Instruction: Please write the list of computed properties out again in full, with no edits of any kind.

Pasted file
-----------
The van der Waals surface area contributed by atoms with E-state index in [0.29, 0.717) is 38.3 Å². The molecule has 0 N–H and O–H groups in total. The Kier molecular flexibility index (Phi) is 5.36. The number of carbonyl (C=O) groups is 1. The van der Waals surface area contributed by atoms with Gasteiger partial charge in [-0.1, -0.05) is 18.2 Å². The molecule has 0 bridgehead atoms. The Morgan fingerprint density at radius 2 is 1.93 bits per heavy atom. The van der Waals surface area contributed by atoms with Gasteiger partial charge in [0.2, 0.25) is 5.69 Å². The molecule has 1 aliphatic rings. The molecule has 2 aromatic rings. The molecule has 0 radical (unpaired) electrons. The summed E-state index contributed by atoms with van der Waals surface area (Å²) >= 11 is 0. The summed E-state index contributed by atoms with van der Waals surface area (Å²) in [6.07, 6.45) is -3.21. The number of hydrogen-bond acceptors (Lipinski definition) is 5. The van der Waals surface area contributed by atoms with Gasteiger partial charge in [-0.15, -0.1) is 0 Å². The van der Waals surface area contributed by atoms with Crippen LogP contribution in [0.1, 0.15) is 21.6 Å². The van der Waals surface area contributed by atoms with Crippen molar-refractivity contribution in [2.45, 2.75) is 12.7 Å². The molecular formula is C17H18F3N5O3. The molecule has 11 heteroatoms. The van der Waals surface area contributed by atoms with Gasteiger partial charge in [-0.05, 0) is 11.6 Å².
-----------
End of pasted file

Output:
The van der Waals surface area contributed by atoms with E-state index in [0.29, 0.717) is 38.3 Å². The molecule has 0 N–H and O–H groups in total. The Kier molecular flexibility index (Phi) is 5.36. The number of carbonyl (C=O) groups is 1. The van der Waals surface area contributed by atoms with Gasteiger partial charge in [-0.1, -0.05) is 18.2 Å². The molecule has 0 bridgehead atoms. The Morgan fingerprint density at radius 2 is 1.93 bits per heavy atom. The van der Waals surface area contributed by atoms with Gasteiger partial charge in [0.2, 0.25) is 5.69 Å². The molecule has 1 aliphatic rings. The molecule has 2 aromatic rings. The molecule has 0 radical (unpaired) electrons. The summed E-state index contributed by atoms with van der Waals surface area (Å²) >= 11 is 0. The summed E-state index contributed by atoms with van der Waals surface area (Å²) in [6.07, 6.45) is -3.21. The number of hydrogen-bond acceptors (Lipinski definition) is 5. The van der Waals surface area contributed by atoms with Gasteiger partial charge in [-0.15, -0.1) is 0 Å². The van der Waals surface area contributed by atoms with Crippen LogP contribution in [0.1, 0.15) is 21.6 Å². The van der Waals surface area contributed by atoms with Crippen molar-refractivity contribution in [2.45, 2.75) is 12.7 Å². The molecular formula is C17H18F3N5O3. The molecule has 11 heteroatoms. The van der Waals surface area contributed by atoms with Gasteiger partial charge in [-0.05, 0) is 11.6 Å².